The Ethical Dairy has embarked on a series of visits and events to raise awareness of their Cow-with-Calf dairying model, starting with hosting an innovation visit of forty researchers and scientists last week.
The group visited as part of the Dairy-4-Future EU Interreg Atlantic Area funded project which brings together representatives from the dairy sector in the Atlantic Area of Western Europe to share on-farm innovation.
The visit, which included researchers from Ireland, France, Spain, Portugal and the UK, was organised by SRUC’s Dairy Research Centre in Dumfries and explored issues around sustainability, consumer engagement, adding value and the financial repercussions of transitioning to a new farming model.
Farmer David Finlay who led the visit said:
“Naturally what we’re doing is a radical departure from traditional models of dairy farming, and we are well aware that this approach is not for everyone. Nevertheless, it was very interesting and thought provoking to host a visit from fellow dairy innovators, and I enjoyed the questions that were asked and the open minded attitude of everyone who took part.
“We are at an interesting crossroads where our industry practices are in the spotlight like never before, and this is happening at the same time as political machinations, changes to subsidy regimes and the impact of climate change, which will lead to fundamental changes in the way we farm and produce food. We are not saying that we have ‘the’ answer by any means, but perhaps we have ‘an’ answer.”
Paul Hargreaves, Grassland Researcher with SRUC Dairy Research and Innovation Centre, said:
“Innovation is more important than ever to ensure the sustainability of the dairy industry. Forward thinking farms such as The Ethical Dairy provide working solutions to how dairying can evolve in the future and provided stimulating ideas for the researchers from the western Atlantic area of Europe.”
In addition to the academics, senior politicians and policy makers have also visited The Ethical Dairy over the past week to explore post Brexit rural support models, and David and Wilma Finlay have also launched a series of talks and tours for interested members of the public.
Taking place every Saturday during July and August and titled Sustainable Food: Building the Biome, the events explore contemporary food production debates in some depth, including the ecological approach to farming adopted at The Ethical Dairy and the wider political drivers that are fuelling the intensification of agriculture. Events are free of charge but booking is required.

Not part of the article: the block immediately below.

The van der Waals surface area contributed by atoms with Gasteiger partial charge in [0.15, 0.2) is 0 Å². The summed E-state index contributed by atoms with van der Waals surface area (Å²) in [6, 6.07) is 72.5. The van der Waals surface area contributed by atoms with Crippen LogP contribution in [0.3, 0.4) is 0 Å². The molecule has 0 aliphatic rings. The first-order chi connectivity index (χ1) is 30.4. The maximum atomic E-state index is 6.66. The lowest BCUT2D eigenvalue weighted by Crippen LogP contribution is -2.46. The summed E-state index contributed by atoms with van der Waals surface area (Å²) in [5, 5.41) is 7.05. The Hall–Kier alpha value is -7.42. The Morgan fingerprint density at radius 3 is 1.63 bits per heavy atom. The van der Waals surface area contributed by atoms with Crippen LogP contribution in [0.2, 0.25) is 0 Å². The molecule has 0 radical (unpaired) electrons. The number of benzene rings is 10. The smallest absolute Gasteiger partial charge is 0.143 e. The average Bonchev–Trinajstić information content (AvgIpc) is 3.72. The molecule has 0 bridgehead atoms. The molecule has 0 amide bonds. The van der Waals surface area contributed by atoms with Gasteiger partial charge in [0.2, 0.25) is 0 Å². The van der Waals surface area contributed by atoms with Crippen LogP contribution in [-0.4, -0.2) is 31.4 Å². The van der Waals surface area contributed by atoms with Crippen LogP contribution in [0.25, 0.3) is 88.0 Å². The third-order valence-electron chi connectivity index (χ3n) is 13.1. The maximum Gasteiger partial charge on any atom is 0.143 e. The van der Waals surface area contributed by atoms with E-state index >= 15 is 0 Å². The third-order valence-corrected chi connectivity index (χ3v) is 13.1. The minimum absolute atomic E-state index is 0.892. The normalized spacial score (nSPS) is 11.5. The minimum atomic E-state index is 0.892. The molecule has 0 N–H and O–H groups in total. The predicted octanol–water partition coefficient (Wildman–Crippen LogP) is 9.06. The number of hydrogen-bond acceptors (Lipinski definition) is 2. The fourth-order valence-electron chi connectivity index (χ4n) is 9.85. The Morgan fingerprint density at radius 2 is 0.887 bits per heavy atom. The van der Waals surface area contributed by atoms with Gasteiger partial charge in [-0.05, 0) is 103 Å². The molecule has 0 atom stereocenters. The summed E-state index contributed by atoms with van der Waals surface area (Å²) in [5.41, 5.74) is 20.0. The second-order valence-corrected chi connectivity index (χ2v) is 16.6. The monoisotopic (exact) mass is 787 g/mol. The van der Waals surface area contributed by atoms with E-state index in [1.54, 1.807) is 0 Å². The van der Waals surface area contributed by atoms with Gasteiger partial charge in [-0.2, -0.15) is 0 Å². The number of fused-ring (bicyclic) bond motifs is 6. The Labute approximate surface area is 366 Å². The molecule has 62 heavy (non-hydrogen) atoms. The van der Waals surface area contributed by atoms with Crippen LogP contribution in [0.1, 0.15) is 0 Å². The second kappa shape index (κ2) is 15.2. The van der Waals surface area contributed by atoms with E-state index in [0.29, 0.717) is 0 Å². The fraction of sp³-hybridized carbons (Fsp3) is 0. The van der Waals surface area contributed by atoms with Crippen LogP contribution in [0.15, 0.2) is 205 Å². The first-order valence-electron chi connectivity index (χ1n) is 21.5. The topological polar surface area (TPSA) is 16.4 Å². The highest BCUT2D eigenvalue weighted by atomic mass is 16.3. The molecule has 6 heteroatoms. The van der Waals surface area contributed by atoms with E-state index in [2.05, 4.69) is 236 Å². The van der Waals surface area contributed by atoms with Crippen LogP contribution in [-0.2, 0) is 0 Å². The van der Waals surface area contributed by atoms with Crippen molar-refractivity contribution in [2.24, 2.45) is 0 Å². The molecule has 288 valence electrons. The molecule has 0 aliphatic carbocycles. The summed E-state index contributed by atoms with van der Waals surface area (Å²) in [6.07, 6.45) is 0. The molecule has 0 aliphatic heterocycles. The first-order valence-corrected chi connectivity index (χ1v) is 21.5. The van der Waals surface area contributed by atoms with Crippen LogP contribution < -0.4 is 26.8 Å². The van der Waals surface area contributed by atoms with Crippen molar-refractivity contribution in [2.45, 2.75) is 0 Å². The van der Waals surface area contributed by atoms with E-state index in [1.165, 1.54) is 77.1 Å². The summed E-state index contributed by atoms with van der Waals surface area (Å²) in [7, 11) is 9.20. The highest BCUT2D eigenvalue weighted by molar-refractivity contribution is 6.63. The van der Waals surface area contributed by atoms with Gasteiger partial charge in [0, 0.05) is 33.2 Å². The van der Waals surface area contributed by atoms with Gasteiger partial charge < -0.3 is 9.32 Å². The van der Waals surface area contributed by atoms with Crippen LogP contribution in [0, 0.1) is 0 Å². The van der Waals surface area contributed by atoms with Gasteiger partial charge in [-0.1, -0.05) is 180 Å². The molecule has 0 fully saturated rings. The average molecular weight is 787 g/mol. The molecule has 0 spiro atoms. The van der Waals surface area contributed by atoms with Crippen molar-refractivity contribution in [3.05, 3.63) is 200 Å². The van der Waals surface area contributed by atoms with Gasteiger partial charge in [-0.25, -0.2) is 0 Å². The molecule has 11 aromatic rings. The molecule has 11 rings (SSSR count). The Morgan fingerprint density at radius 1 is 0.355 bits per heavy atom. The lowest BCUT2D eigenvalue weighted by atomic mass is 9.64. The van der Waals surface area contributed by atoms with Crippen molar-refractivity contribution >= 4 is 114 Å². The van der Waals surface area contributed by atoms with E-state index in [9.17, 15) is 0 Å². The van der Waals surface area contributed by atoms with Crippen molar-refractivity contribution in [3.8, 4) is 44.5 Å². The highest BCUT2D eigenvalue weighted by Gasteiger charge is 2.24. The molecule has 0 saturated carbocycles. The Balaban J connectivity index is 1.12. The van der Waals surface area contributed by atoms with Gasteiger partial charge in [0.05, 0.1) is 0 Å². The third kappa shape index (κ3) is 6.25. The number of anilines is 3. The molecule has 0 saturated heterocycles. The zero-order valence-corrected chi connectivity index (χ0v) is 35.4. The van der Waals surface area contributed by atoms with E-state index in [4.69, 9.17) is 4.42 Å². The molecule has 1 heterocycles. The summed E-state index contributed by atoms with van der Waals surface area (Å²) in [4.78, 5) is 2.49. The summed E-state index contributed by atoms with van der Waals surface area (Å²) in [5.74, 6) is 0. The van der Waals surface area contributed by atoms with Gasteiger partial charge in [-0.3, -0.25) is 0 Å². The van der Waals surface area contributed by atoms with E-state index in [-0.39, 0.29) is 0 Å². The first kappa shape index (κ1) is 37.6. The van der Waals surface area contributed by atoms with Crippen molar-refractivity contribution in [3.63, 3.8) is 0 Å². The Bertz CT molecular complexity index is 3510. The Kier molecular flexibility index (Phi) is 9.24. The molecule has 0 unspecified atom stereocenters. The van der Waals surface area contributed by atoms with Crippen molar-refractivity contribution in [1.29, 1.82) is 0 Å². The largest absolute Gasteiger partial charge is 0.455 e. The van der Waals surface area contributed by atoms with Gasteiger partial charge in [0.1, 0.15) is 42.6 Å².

“Our decision to try Cow-with-Calf dairy farming has been heavily influenced by looking at our farm through the eyes of our visitors at Cream o’ Galloway, and by listening to the questions members of the public ask on our farm tours.
“Since we launched The Ethical Dairy brand we have been inundated with requests for detailed information, so these in-depth talks and tours are our response to that. We have always been open about what we do here, and we are encouraging people who want to find out more to visit, see our farm for themselves and to ask whatever questions they have directly to David and me.”
The Ethical Dairy brand was launched in March this year but is the culmination of 10 years of development and planning by the Finlays to create a sustainable food production system based on ecological farming principles. The approach has met with widespread support from consumers and the company recently announced a complete sell out of their Carrick cheese until November. The cheese, which won a Silver Medal at the Artisan Cheese Awards earlier this year, takes nine months to mature and a waiting list for the cheese is now in operation.
“We have been blown away by the interest in our cheeses and in our approach to dairy farming, we certainly didn’t expect to run out of cheese quite so soon. We have started work on a new production facility to help keep up with demand, and in the meantime I’d ask people to bear with us while we replenish our stocks of mature cheese.”
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